* Mugabe has threatened to stop raw exports of platinum
* Minister: platinum mines would have shares in refinery
By MacDonald Dzirutwe
NGEZI, Zimbabwe, Nov 28 Zimbabwe is willing to
let foreign-owned platinum mining firms own majority shares in
their local operations if they build a refinery in the country,
the mines minister said on Thursday.
The southern African country has the world's second largest
known platinum reserves but mining companies send the raw
product to neighbouring South Africa for processing.
President Robert Mugabe has already forced the world's two
largest platinum producers, Anglo American Platinum and
Impala Platinum Holdings, to agree to sell 51 percent
of shares in their local units to black investors.
New mines Minister Walter Chidhakwa said that if platinum
producers came together and established a refinery, which the
local mining chamber says will cost at least $2 billion to
build, the government could allow the mines to own more shares.
Chidhakwa said there was room for negotiation with mines,
pointing to a deal signed in 2010 that allowed the African unit
of India's Essar Group to own 54 percent of Zimbabwe Iron and
Steel Company (ZISCO) as an example of Harare's flexibility.
"The government is simply saying that the guiding principle
is 51/49 percent but if the investment does something to this
country that can convince us to graduate or move away from the
51/49 percent, we will do so," Chidhakwa told Reuters in an
"And I think that in so far as in establishing a platinum
refinery in Zimbabwe is concerned, yes, I think there is that
flexibility," Chidhakwa said during a visit to mines owned by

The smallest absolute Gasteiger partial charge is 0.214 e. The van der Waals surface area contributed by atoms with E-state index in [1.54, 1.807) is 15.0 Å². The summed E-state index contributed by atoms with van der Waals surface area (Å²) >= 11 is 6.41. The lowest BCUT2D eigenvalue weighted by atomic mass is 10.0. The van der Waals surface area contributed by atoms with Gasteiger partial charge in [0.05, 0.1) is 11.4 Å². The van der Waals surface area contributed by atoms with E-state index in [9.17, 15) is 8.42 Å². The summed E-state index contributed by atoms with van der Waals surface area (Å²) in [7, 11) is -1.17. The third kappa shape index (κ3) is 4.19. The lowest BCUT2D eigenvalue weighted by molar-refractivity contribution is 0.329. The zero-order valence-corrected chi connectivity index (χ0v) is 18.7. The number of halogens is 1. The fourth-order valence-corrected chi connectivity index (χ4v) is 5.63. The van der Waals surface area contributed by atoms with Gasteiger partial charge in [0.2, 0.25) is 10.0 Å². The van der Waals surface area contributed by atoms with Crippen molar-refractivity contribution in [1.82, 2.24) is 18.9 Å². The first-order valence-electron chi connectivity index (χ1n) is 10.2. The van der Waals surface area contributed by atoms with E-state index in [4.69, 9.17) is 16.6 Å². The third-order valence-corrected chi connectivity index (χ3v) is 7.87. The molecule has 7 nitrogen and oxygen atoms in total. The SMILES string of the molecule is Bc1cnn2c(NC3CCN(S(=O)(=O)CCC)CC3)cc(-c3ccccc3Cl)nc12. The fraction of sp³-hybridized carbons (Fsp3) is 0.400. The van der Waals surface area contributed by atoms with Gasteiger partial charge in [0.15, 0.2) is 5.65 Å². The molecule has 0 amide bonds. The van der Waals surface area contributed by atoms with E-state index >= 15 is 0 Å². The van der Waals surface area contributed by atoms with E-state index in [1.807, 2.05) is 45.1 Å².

Implats unit Zimplats in Ngezi, 150 km southwest of
Chidhakwa's comments contrast those of new youth economic
and empowerment minister Francis Nhema. He told Reuters last
week that Zimbabwe was not softening its empowerment drive
against foreign-owned mines, although it could be flexible with
banks if they agreed to lend more.
The 89-year-old Mugabe, president since Zimbabwe's
independence in 1980 and re-elected in July, has said the
country may halt exports of raw platinum to South Africa to
force mining companies to build a local refinery as a two-year
deadline has expired.
Zimbabwe produced 350,000 ounces of refined platinum in 2012
- 6 percent of world production, according to the Chamber of
Mines, the country's mining industry lobby group.
The Chamber has said Zimbabwe would need to raise platinum
output to 500,000 ounces a year to justify a refinery.
Chidhakwa said the platinum refinery would be a national
project that should be jointly build and owned by platinum
mining companies as well as the government.
"Because we want it as a national project, we also have to
think about ways of supporting it, facilitating it, whether in
financial terms or in tax terms," said Chidhakwa.
(Editing by Mark Heinrich)